1. Bruce Springsteen. Maybe it's because I'm not American, but I've never really understood the appeal of the Boss. I like some of his work - 1982's Nebraska has some great songs - but most of what I know is cheesy horn-driven power pop that splashes itself with "good ol' boy" patriotism. He put on a great set at the Super Bowl, but I just don't get him.

2. The Rolling Stones. I know that the whole "British bad boy" image propelled them through the 60s, and that they have crafted some of the most recognizable and popular three-chord rock progressions to come from the 1960s and 1970s. But they haven't written many (any?) great songs in almost thirty years, and they're still going. I don't even really understand the appeal of the reeling Jagger swagger or the semi-conscious burn-out guitar of Keith Richards.

3. Arcade Fire. I have a few friends who are absolutely obsessed with Win Butler and company, and I tried to listen to them. I tried. And it didn't stick. Funeral was a bit of a mish-mash of mostly unidentifiable songs, and Neon Bible's faux 80s sound did not lend itself to memorable hooks.

Monday, June 01, 2009

Review: Up

The prognosticators were unsure of the possibility of success for Pixar's new feature, Up. They thought that Pixar might have lost its way, and that despite immense commercial and critical success that perhaps the animation studio had finally gone too far. I wrote a blog post about this in April, in which I predicted that Up would continue the success of Pixar, and that these prognosticators would be proven wrong. I'm glad to say that I was right. Not only has Up had a significant opening, but most of the major critics have given the film perfect or close to perfect scores. And I'm glad to agree with them. With Up, director and writer Pete Docter has given us a tale for the ages, and he has again expanded our imaginations.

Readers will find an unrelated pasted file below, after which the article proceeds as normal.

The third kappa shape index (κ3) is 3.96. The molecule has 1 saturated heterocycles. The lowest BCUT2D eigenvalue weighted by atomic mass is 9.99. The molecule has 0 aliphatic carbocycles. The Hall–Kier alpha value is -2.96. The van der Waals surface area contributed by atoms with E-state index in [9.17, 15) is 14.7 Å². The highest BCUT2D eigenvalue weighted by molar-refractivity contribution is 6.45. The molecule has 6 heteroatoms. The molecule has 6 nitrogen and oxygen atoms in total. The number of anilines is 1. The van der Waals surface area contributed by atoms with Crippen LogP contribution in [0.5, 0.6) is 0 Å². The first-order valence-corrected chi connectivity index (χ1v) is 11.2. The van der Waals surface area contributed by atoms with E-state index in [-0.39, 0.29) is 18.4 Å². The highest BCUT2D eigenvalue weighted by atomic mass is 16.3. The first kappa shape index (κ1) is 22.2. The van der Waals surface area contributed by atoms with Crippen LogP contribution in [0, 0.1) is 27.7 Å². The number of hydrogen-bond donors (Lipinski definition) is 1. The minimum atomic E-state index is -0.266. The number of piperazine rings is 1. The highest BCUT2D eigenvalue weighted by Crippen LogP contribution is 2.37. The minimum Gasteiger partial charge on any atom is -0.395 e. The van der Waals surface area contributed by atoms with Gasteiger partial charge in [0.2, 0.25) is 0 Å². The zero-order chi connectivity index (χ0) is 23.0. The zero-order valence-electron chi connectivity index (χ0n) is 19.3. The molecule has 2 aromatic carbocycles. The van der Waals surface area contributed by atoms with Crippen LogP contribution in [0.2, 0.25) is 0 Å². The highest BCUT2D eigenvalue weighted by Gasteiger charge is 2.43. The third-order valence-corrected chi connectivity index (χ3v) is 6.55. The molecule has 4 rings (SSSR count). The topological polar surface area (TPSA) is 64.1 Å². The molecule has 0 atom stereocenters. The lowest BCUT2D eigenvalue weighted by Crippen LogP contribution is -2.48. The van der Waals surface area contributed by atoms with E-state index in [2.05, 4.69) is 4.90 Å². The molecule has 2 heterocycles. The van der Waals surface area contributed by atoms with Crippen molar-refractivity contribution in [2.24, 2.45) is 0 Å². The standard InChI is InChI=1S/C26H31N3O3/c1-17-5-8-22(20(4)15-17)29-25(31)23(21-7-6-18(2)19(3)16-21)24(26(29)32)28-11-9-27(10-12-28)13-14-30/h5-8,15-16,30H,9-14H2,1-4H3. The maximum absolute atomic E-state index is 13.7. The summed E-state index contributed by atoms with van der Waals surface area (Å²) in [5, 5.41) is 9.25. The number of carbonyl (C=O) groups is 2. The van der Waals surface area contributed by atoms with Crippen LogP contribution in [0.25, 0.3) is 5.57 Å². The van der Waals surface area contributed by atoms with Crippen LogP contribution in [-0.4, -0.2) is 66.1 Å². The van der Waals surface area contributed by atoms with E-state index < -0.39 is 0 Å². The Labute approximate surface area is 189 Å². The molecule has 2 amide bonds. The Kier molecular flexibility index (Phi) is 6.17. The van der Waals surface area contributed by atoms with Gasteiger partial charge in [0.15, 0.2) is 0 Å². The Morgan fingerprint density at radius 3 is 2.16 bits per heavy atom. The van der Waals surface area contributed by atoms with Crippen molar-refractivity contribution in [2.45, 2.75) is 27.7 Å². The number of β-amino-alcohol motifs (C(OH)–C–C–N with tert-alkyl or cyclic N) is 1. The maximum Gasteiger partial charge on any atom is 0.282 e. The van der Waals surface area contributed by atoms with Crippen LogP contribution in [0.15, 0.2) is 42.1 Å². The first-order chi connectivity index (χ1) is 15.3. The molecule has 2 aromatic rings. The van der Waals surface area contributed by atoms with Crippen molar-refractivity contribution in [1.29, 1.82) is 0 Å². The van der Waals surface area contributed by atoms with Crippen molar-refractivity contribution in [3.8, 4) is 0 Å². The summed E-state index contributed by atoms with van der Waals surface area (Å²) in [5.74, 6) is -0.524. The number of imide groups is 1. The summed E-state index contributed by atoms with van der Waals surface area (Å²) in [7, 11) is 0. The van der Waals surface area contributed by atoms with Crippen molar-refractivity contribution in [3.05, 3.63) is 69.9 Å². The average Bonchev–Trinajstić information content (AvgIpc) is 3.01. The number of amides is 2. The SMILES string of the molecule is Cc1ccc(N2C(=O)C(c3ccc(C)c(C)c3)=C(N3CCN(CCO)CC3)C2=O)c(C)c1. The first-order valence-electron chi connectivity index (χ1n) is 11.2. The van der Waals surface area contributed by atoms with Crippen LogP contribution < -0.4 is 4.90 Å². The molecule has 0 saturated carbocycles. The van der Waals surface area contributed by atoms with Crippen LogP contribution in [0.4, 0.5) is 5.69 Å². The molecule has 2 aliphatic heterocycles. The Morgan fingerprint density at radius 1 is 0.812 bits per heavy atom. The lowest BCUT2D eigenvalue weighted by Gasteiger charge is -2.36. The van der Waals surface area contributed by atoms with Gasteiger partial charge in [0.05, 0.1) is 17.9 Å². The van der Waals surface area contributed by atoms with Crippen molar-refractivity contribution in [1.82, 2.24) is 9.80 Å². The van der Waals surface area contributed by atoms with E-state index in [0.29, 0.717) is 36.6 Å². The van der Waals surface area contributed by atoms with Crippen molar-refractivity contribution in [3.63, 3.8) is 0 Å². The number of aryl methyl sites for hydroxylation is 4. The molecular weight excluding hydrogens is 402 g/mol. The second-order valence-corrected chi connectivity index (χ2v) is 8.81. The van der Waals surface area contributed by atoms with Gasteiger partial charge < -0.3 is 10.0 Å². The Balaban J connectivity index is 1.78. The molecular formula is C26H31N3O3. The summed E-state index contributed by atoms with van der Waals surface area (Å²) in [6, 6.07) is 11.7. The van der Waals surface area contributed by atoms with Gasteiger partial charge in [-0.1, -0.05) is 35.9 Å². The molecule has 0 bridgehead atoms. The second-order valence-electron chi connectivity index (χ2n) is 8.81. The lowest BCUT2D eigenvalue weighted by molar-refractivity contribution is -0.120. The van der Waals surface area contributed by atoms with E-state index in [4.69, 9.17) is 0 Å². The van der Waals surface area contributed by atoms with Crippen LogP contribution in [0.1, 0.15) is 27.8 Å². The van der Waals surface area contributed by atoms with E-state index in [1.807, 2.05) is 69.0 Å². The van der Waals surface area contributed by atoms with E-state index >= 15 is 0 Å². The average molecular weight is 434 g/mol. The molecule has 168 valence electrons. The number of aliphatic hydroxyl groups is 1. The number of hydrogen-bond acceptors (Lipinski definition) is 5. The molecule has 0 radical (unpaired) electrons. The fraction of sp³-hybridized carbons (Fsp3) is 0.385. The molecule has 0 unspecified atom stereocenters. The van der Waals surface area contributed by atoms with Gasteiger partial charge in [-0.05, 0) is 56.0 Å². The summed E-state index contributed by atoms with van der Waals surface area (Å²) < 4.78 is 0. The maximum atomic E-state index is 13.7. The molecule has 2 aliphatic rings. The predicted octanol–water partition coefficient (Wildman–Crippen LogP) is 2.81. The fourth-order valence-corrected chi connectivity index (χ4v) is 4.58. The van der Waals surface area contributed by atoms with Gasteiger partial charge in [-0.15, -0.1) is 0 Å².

Up tells the tale of Carl Fredericksen, a grizzled 78-year-old codger (appropriately voiced by the gravelly Ed Asner) and his journey to Paradise Falls, Venezuela, in which he intends to honour his deceased wife, Ellie. Along the way, he grudgingly collects some travelling companions - a 9-year-old Wilderness Explorer named Russell, a talking dog named Dug, and an exotic beast named Kevin. If it sounds unbelievable, it is, especially because they make the journey in Carl's house, which is suspended by thousands of helium balloons.
The film is visually stunning, from the house flying through the skies to the visuals of Paradise Falls to the inside of a 1930s airship. But the film is also hilarious, as the presences of Russell and Dug provide both intentional and incidental comedy.
But the film is really about relationship: Carl and Russell, Carl and Ellie, Russell and Kevin and Dug. Carl also has to face his beliefs about his hero, and he has to sort out what he believes about his life's purpose and direction. Though the relationship between Carl and Russell is ostensibly the film's centerpiece, the most poignant relationship is between Carl and his wife, Ellie. The film spends time showing their relationship from onset to finale, and Ellie is a constant presence throughout the film. I think it would take a steely composure to not be at least a little teary-eyed at several points during the film.
Up is a great film - perhaps Pixar's best - a visually and emotionally compelling tale of a man, a boy, a dog, and a tropical bird. It is a must-see film - just bring a handkerchief.